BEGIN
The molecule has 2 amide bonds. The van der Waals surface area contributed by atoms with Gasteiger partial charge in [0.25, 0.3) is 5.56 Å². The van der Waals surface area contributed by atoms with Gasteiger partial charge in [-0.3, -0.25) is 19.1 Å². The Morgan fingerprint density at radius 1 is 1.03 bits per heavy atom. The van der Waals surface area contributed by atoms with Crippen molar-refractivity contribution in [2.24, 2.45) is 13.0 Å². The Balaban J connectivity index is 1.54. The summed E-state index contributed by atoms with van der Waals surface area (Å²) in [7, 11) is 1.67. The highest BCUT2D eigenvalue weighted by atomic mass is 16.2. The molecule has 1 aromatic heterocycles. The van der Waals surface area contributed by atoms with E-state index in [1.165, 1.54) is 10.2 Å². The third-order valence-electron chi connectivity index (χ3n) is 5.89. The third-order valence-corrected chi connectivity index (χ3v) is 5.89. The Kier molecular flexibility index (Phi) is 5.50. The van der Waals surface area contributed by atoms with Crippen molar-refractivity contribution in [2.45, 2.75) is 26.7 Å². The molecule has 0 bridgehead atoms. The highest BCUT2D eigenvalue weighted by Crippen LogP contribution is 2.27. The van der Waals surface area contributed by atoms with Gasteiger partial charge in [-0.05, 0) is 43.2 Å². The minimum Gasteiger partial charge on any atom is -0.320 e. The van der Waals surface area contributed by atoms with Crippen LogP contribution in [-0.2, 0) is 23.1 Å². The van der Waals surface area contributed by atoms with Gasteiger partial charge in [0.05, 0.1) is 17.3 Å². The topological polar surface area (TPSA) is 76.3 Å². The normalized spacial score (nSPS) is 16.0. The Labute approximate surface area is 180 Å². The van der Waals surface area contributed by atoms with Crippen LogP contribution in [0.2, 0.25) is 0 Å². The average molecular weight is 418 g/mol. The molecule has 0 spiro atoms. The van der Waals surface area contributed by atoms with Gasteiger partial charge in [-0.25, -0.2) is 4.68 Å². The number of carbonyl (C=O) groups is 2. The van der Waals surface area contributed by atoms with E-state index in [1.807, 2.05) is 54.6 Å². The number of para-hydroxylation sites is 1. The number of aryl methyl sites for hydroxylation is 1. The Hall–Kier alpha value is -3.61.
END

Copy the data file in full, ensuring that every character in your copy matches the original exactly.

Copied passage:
The molecule has 2 amide bonds. The van der Waals surface area contributed by atoms with Gasteiger partial charge in [0.25, 0.3) is 5.56 Å². The van der Waals surface area contributed by atoms with Gasteiger partial charge in [-0.3, -0.25) is 19.1 Å². The Morgan fingerprint density at radius 1 is 1.03 bits per heavy atom. The van der Waals surface area contributed by atoms with Crippen molar-refractivity contribution in [2.24, 2.45) is 13.0 Å². The Balaban J connectivity index is 1.54. The summed E-state index contributed by atoms with van der Waals surface area (Å²) in [7, 11) is 1.67. The highest BCUT2D eigenvalue weighted by atomic mass is 16.2. The molecule has 1 aromatic heterocycles. The van der Waals surface area contributed by atoms with E-state index in [1.165, 1.54) is 10.2 Å². The third-order valence-electron chi connectivity index (χ3n) is 5.89. The third-order valence-corrected chi connectivity index (χ3v) is 5.89. The Kier molecular flexibility index (Phi) is 5.50. The van der Waals surface area contributed by atoms with Crippen molar-refractivity contribution in [2.45, 2.75) is 26.7 Å². The molecule has 0 bridgehead atoms. The highest BCUT2D eigenvalue weighted by Crippen LogP contribution is 2.27. The van der Waals surface area contributed by atoms with Gasteiger partial charge in [-0.05, 0) is 43.2 Å². The minimum Gasteiger partial charge on any atom is -0.320 e. The van der Waals surface area contributed by atoms with Crippen LogP contribution in [-0.2, 0) is 23.1 Å². The van der Waals surface area contributed by atoms with Gasteiger partial charge in [0.05, 0.1) is 17.3 Å². The topological polar surface area (TPSA) is 76.3 Å². The normalized spacial score (nSPS) is 16.0. The Labute approximate surface area is 180 Å². The van der Waals surface area contributed by atoms with Crippen LogP contribution in [0.2, 0.25) is 0 Å². The average molecular weight is 418 g/mol. The molecule has 0 spiro atoms. The van der Waals surface area contributed by atoms with Gasteiger partial charge in [-0.25, -0.2) is 4.68 Å². The number of carbonyl (C=O) groups is 2. The van der Waals surface area contributed by atoms with E-state index in [1.807, 2.05) is 54.6 Å². The number of para-hydroxylation sites is 1. The number of aryl methyl sites for hydroxylation is 1. The Hall–Kier alpha value is -3.61.